Busted bunny caught in bad behavior

June 10, 2008

By Frances Zollinger

       In the very last week of May, an unruly rabbit was discovered destroying property at the Houston Museum of Natural Science.  The perpetrator was caught red-handed in an upturned 20-gallon aquarium with coconut bark scattered all over the floor.  He is known as the Dust Bunny, aka Dusty.  His fur is as black as night, his eyes as big as the moon, and it is rumored that he has an uncanny ability to tame even the wildest of snakes.

The Dusty Bunny inside of the aquarium
unaware we are watching his bad behavior

Prior to the capture, unusual clues had been left lying around the Animal Room: half-eaten carrots, chewed electrical wiring, and small tufts of soft, black fur.  After thoroughly exhausting our options, the staff set up hidden cameras, trip wires, and traps.  When Dusty successfully evaded the traps, the staff resorted to stalking the culprit, camera in one hand and bunny kennel in the other. 

The “hidden camera” caught Dusty excavating

        A crisp carrot, complete with top, was laid out near the rabbit’s favorite corner of the Animal Room and when he finally appeared, the staff were able to capture him in the middle of his criminal act.  This creature of the night attempted to fend off the staff but was quickly subdued after a few gentle pats and promise of a fresh carrot.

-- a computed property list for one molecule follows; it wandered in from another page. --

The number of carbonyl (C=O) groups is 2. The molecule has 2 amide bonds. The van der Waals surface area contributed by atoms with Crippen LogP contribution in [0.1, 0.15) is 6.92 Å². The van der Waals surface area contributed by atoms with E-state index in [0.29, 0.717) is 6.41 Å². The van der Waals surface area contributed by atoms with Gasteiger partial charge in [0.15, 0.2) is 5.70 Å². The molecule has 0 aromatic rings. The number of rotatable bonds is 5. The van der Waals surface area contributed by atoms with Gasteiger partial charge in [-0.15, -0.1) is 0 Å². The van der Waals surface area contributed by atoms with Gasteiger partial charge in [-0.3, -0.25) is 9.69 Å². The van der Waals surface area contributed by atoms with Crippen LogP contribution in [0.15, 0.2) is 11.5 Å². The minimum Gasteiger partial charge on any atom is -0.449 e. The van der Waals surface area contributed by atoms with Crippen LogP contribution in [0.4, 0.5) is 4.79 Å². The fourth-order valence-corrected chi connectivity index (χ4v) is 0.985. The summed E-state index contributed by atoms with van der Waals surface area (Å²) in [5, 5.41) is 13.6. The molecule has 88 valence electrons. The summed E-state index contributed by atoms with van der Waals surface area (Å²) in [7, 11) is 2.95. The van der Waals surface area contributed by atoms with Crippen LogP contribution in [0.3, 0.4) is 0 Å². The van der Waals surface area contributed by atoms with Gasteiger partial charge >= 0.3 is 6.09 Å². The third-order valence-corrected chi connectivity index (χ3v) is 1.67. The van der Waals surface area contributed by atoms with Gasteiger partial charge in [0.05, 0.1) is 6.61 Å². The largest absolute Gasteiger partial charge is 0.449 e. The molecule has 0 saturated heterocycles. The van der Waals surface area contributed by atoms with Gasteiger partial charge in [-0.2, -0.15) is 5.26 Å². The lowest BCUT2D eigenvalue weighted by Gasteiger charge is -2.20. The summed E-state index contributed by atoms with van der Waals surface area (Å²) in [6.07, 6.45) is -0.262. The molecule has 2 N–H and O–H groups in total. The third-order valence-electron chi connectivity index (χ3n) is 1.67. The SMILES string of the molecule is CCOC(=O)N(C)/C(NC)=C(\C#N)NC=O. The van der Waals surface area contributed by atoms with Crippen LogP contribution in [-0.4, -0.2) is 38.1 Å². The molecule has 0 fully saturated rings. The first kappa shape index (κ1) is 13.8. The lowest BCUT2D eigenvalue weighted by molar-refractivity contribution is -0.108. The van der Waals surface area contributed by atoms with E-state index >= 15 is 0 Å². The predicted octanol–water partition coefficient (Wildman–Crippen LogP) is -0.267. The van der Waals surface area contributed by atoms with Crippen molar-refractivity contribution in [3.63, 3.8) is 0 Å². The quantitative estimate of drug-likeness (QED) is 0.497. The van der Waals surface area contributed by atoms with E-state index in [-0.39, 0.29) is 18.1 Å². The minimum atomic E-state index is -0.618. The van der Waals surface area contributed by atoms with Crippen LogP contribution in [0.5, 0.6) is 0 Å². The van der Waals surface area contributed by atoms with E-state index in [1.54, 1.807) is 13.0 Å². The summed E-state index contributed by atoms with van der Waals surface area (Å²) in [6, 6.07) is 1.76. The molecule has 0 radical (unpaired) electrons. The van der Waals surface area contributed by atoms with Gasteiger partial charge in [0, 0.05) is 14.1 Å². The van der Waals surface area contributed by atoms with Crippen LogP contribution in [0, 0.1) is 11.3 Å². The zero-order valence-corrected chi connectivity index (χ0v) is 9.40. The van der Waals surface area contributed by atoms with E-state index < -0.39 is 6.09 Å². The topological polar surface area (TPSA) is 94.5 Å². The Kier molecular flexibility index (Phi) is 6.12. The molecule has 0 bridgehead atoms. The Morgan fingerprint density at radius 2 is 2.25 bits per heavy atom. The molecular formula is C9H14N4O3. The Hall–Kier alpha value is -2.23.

Frances discovers Dusty in the middle of his crime

Writer’s note: When the Dust Bunny isn’t helping us teach in a classroom or at a Wildlife on Wheels program, he regularly has free reign to wander about the Animal Room for some supervised exercise. Dusty likes to explore underneath cabinets, coming out with feathers, dust, and occasional cobwebs stuck to his whiskers (hence the name Dust Bunny). He enjoys following the staff around the room (checking in with them to make sure they’re still working hard), eating his carrots, and occasionally rearranging wires that may be in his way. When he’s ready for a break, he will stretch out on the lower level shelves next to the warmest tanks in the room, ironically, the snake tanks.

The rather sweet little Dust Bunny loves attention
Authored By Frances Zollinger

As a museum naturalist, Frances teaches wildlife classes, presents hands-on wildlife outreach programs, teaches summer camp, and helps care for the live animal collection.

2 responses to “Busted bunny caught in bad behavior”

  1. Eydie says:

    Please stop perpetuating the public’s fear of bunnies and the stereotype that they are criminals. Bunnies just want some understanding and attention.

  2. Sarah says:

    Awww! Franny! He is too cute – he is exactly what I’d call a smooth criminal… get it? Like Michael Jackso… I’m lame.

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